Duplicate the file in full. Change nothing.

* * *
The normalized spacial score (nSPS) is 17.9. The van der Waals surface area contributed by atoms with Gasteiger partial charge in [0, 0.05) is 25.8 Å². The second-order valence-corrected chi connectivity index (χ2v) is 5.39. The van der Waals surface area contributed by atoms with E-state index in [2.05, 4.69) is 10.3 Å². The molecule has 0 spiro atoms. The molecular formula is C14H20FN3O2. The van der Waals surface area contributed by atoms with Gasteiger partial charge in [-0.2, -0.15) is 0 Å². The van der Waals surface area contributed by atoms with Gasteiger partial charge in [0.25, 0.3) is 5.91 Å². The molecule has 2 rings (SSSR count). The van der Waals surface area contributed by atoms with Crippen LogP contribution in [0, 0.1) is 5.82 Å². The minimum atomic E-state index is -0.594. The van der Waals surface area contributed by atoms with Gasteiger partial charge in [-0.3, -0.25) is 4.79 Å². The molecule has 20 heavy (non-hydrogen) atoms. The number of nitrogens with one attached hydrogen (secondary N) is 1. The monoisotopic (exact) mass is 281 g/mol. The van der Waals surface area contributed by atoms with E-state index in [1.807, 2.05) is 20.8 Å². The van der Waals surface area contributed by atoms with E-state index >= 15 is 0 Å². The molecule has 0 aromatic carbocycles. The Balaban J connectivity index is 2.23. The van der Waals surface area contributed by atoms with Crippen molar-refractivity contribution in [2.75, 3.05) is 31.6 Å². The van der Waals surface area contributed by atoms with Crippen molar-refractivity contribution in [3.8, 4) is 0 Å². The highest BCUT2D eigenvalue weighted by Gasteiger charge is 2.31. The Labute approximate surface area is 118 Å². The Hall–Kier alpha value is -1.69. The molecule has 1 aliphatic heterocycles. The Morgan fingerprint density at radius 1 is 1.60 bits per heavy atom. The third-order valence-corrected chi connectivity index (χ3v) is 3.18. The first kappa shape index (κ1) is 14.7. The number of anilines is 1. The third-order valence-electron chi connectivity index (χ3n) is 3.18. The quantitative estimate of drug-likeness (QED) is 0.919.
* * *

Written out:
The normalized spacial score (nSPS) is 17.9. The van der Waals surface area contributed by atoms with Gasteiger partial charge in [0, 0.05) is 25.8 Å². The second-order valence-corrected chi connectivity index (χ2v) is 5.39. The van der Waals surface area contributed by atoms with E-state index in [2.05, 4.69) is 10.3 Å². The molecule has 0 spiro atoms. The molecular formula is C14H20FN3O2. The van der Waals surface area contributed by atoms with Gasteiger partial charge in [-0.2, -0.15) is 0 Å². The van der Waals surface area contributed by atoms with Gasteiger partial charge in [0.25, 0.3) is 5.91 Å². The molecule has 2 rings (SSSR count). The van der Waals surface area contributed by atoms with Crippen LogP contribution in [0, 0.1) is 5.82 Å². The minimum atomic E-state index is -0.594. The van der Waals surface area contributed by atoms with Gasteiger partial charge in [-0.3, -0.25) is 4.79 Å². The molecule has 20 heavy (non-hydrogen) atoms. The number of nitrogens with one attached hydrogen (secondary N) is 1. The monoisotopic (exact) mass is 281 g/mol. The van der Waals surface area contributed by atoms with E-state index in [1.807, 2.05) is 20.8 Å². The van der Waals surface area contributed by atoms with E-state index >= 15 is 0 Å². The molecule has 0 aromatic carbocycles. The Balaban J connectivity index is 2.23. The van der Waals surface area contributed by atoms with Crippen molar-refractivity contribution in [2.75, 3.05) is 31.6 Å². The van der Waals surface area contributed by atoms with Crippen molar-refractivity contribution in [3.8, 4) is 0 Å². The highest BCUT2D eigenvalue weighted by Gasteiger charge is 2.31. The Labute approximate surface area is 118 Å². The Hall–Kier alpha value is -1.69. The molecule has 1 aliphatic heterocycles. The Morgan fingerprint density at radius 1 is 1.60 bits per heavy atom. The third-order valence-corrected chi connectivity index (χ3v) is 3.18. The first kappa shape index (κ1) is 14.7. The number of anilines is 1. The third-order valence-electron chi connectivity index (χ3n) is 3.18. The quantitative estimate of drug-likeness (QED) is 0.919.